The Americans, for their part, seem to know who they are dealing with but do not seem bothered by their histories. "Some of them have had awful records. I don't deny that," Khalilzad told me in December when I interviewed him inside the heavily fortified U.S. embassy in Kabul. "The question [is] whether one should go toe-to-toe here and now or start an evolutionary strategy. ... One thing could lead to another if people don't behave."

It's not clear, however, what Khalilzad thinks qualifies as bad behavior. The warlords have now ruled the country for two years, and Afghanistan seems to be degenerating into a sort of narco-state, which could spin out of control. Not only are the warlords complicit in drug-running and corruption, but according to Afghanistan's Human Rights Committee, they are also guilty of abusing and harassing the population. The warlords have stolen peoples' homes, arbitrarily arrested their enemies, and tortured them in private jails.

Those who speak out against the mujahideen do so at their peril. Sima Samar, the head of the committee and a former minister of women's affairs, was threatened with death for daring to criticize the warlords. So was a man who publicly chastised them during the first Loya Jirga; in fact, he was so frightened that he and his family subsequently sought political asylum. At the second Loya Jirga last December, one woman—Malalai Joya, a 25-year-old social worker from the deeply conservative southwest—went so far as to denounce the "mujahideen heroes" from the stage, lambasting them as criminals who had destroyed the country. "They should be brought to national and international justice," she told the assembly. In response, the chairman of the Loya Jirga, Sibghatullah Mojaddidi—himself a former mujahideen fighter—threatened to have her thrown out of the tent, demanded that she apologize (she refused, although others did on her behalf), and granted Sayyaf 15 minutes to respond, during which he called people like Joya criminals and communists. Amnesty International has claimed that she subsequently received death threats.

The mujahideen may have proved good at abusing their fellow citizens, but they have not done as well at accomplishing the goal Washington has set for them: capturing or killing al Qaeda and Taliban holdouts. Even as the factional militias have wreaked havoc among the general population, the Taliban have started to recover and regroup, especially in the south and east. For example, government officials and Afghan aid workers in southeastern Zabul Province report that 8 of Zabul's 11 districts are now run largely by the Taliban. Meanwhile, much of the intelligence that the warlords have supplied to Washington on the Taliban has proved faulty. Last December, for example, U.S. raids on supposed Taliban and al Qaeda facilities killed 16 civilians, 15 of them children. The problem, according to Bearden, is that the United States is "not clever enough to not be manipulated. The reality is that the West as a whole doesn't mean much to [the warlords]."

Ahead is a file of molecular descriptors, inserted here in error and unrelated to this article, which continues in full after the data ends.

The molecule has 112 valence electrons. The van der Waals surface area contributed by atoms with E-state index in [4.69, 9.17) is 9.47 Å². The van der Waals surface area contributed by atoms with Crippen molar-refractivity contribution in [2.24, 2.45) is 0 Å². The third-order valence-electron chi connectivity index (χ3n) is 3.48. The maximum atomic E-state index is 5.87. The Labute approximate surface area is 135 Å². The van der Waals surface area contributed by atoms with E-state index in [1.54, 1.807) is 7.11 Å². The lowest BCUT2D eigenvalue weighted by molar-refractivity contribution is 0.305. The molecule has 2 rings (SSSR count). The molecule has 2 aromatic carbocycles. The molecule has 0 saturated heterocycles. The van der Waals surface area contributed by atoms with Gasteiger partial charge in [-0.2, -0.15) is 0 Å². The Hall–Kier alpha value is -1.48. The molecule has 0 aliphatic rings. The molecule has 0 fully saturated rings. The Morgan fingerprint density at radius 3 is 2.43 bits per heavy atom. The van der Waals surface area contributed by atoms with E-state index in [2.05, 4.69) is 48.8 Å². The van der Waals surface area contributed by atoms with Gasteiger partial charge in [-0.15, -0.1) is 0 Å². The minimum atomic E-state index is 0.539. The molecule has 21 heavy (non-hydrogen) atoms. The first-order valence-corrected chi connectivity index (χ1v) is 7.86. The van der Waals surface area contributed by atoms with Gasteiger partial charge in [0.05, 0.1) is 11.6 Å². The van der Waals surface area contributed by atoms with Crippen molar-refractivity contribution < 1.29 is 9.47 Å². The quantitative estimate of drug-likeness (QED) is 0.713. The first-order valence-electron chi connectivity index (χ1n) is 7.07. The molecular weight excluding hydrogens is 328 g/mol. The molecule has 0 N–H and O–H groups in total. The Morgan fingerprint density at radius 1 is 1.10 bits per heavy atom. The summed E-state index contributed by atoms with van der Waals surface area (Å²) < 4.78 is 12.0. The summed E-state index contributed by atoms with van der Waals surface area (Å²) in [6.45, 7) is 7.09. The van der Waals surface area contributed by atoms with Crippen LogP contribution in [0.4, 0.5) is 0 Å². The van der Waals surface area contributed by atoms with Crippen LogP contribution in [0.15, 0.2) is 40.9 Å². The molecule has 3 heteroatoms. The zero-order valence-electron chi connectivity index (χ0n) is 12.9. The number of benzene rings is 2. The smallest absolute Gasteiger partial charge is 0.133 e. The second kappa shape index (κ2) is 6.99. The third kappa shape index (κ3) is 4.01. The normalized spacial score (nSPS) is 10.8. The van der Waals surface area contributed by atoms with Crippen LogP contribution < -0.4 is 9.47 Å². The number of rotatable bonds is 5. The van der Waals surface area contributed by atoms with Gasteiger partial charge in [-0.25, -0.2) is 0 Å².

Bearden warns that the warlords and factional leaders may not be willing to cooperate with the United States for much longer, since they will soon have enough resources to strike out on their own. He explains, "With $2.6 billion plus in poppies and another couple of billion that come through in the regular smuggling world ... at what point do [the warlords] not need us anymore? At what point, with all of this money coming in, do they look at us ... and say, 'Thank you very much, we are quite happy with the way it is. I have my big house, my militia, so don't [mess] with me'?"


The main victims of all this have been ordinary Afghans. The public has grown disappointed and disillusioned with the international community, which it increasingly blames for failing to deliver on the lofty promises that preceded the U.S. attack on the Taliban. The West has even empowered their former persecutors. According to a Human Rights Watch report, the "fears of many Afghans ... stem not only from ongoing abuses, but also from the memory of abuses committed by current rulers when they were previously in power in the early 1990s, before the Taliban seized power. As one woman in a rural area explained, 'We are afraid because we remember the past.'"

The international community also failed to make good on its aid commitments. CARE International, a global humanitarian organization, reports that Afghanistan received pledges of only $75 per person in foreign aid in 2002 and will get only $42 per person over the next five years. In contrast, an average of $250 per person was pledged to the citizens of Bosnia, East Timor, Kosovo, and Rwanda.